This program is totally non-invasive, it's "installation" makes NO
changes to your registry or to ANY system components or files. In fact,
if you just unzip the program and double click the exe file, it will run
fine without actual "installation" (but the program and the help file
need to be in the same directory, and VBRUN300.DLL needs to be available
in \Windows\System).

To use the program for this purpose, after installation, select the
leftmost of the 3 functions in the "Test" group (or "resolution" in the
drop-down menu) and then check both "mode" check-boxes.

When you display this pattern, you should see an absolutely perfect and
uniform field of alternating (but very, very fine) black and white
vertical bars each only one single pixel wide. If you see "moire"
distortion, or smearing, your display isn't adjusted correctly. Digital
monitors (with DVI interfaces) will always be "perfect". Analog
monitors will usually show an initial moire distortion pattern until
they are adjusted (dot clock frequency and phase). In most cases,
perfect adjustment can be achieved (and is "remembered" by the display),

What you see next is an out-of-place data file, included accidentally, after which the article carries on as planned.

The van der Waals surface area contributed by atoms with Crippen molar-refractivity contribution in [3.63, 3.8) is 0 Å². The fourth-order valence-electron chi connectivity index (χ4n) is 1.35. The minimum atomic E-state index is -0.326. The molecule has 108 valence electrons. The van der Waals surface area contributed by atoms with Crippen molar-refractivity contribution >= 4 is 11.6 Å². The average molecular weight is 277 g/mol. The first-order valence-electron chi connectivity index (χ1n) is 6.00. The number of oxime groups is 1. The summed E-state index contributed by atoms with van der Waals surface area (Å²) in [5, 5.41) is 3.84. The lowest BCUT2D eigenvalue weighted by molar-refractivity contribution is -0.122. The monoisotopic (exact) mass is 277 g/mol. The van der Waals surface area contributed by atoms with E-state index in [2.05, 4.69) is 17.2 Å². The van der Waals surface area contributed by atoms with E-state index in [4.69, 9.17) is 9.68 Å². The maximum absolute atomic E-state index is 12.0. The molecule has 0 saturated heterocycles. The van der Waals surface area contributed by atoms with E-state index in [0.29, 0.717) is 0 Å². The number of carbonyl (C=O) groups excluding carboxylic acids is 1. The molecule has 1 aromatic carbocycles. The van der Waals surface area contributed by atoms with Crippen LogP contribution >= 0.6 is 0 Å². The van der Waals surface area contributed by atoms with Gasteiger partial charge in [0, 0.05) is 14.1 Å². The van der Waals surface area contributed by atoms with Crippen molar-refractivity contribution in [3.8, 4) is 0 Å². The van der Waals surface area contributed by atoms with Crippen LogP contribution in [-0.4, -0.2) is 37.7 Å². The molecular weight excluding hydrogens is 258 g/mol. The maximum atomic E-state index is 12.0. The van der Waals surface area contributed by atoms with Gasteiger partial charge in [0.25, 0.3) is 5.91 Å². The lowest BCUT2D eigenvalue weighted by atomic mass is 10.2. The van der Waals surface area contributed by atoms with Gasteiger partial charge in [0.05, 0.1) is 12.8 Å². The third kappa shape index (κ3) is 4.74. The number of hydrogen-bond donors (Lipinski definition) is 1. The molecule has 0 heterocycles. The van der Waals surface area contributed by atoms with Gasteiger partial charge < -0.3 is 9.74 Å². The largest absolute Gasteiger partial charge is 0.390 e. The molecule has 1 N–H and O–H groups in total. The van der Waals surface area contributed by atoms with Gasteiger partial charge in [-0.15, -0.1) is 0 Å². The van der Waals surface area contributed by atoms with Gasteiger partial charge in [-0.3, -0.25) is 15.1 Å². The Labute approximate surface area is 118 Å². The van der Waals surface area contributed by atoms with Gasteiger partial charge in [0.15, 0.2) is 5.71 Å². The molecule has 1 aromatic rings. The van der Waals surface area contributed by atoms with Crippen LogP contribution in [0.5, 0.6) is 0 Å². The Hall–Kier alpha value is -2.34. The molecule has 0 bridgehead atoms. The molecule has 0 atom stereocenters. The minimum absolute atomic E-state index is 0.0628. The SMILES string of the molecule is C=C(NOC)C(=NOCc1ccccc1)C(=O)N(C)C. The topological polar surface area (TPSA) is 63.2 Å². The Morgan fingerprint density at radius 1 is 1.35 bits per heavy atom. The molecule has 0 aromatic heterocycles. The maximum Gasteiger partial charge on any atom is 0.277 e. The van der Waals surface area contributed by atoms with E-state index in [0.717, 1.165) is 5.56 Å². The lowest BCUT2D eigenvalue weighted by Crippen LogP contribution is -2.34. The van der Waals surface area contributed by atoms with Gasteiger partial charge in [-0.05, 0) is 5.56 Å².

but in some cases you can't achieve this. Note that the "auto"
(auto-adjust) function on almost all analog LCD monitors gets "close"
but usually does not get to the best possible adjustment.

[On many monitors, the dot clock frequency is called Horizontal size or
width. Phase is usually called Phase]

If you have an analog monitor and you don't use this program to adjust
your monitor, you are doing yourself a real disservice.

Two other comments:

First, you MUST run the video card only a the native pixel resolution of
the LCD panel. NO EXCEPTIONS OF ANY KIND ON THIS POINT, PERIOD.

Second, poor quality video cables are a huge issue with analog LCD
monitors. The cable issue is self explanatory, but MOST of the analog
cables offered for sale are "poor quality". You can almost tell the
quality by the thickness of the cable. You want something significantly
larger than a number 2 pencil .... maybe even approaching the size of a
garden hose (there are 5 individual coax cables inside a good analog
video cable, and the larger their individual diameters, the lower their
loss and capacitance). Unfortunately, really good video cables are both
hard to find and expensive.
 
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F

Fidelis K

What you wrote is precisely true. But, that won't make a difference if the
monitor itself is not of high quality. Dell LCDs are fine for general
business and gaming purposes, but they don't offer the image quality that,
say, medical professionals look for.